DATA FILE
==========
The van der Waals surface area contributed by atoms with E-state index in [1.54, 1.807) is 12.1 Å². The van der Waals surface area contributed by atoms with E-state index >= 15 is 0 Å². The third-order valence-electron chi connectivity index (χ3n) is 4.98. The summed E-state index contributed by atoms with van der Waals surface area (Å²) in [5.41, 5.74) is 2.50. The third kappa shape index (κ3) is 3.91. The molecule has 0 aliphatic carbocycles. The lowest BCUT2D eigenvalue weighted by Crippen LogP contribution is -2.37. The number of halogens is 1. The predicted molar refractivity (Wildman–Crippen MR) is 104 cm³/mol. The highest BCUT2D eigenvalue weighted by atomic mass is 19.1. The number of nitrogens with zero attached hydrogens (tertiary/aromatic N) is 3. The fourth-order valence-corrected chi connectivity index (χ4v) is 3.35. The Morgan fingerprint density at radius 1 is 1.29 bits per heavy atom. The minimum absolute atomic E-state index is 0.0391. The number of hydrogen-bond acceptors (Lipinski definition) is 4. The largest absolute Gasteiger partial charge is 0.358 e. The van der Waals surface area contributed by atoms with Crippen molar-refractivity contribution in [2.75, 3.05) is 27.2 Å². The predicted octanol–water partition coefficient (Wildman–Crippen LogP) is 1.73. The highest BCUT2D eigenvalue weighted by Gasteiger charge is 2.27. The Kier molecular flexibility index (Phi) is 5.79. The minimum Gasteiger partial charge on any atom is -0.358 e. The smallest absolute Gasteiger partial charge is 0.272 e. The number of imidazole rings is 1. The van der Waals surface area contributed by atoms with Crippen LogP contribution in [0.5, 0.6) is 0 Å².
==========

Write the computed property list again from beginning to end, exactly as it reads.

The van der Waals surface area contributed by atoms with E-state index in [1.54, 1.807) is 12.1 Å². The van der Waals surface area contributed by atoms with E-state index >= 15 is 0 Å². The third-order valence-electron chi connectivity index (χ3n) is 4.98. The summed E-state index contributed by atoms with van der Waals surface area (Å²) in [5.41, 5.74) is 2.50. The third kappa shape index (κ3) is 3.91. The molecule has 0 aliphatic carbocycles. The lowest BCUT2D eigenvalue weighted by Crippen LogP contribution is -2.37. The number of halogens is 1. The predicted molar refractivity (Wildman–Crippen MR) is 104 cm³/mol. The highest BCUT2D eigenvalue weighted by atomic mass is 19.1. The number of nitrogens with zero attached hydrogens (tertiary/aromatic N) is 3. The fourth-order valence-corrected chi connectivity index (χ4v) is 3.35. The Morgan fingerprint density at radius 1 is 1.29 bits per heavy atom. The minimum absolute atomic E-state index is 0.0391. The number of hydrogen-bond acceptors (Lipinski definition) is 4. The largest absolute Gasteiger partial charge is 0.358 e. The van der Waals surface area contributed by atoms with Crippen molar-refractivity contribution in [2.75, 3.05) is 27.2 Å². The predicted octanol–water partition coefficient (Wildman–Crippen LogP) is 1.73. The highest BCUT2D eigenvalue weighted by Gasteiger charge is 2.27. The Kier molecular flexibility index (Phi) is 5.79. The minimum Gasteiger partial charge on any atom is -0.358 e. The smallest absolute Gasteiger partial charge is 0.272 e. The number of imidazole rings is 1. The van der Waals surface area contributed by atoms with Crippen LogP contribution in [0.5, 0.6) is 0 Å².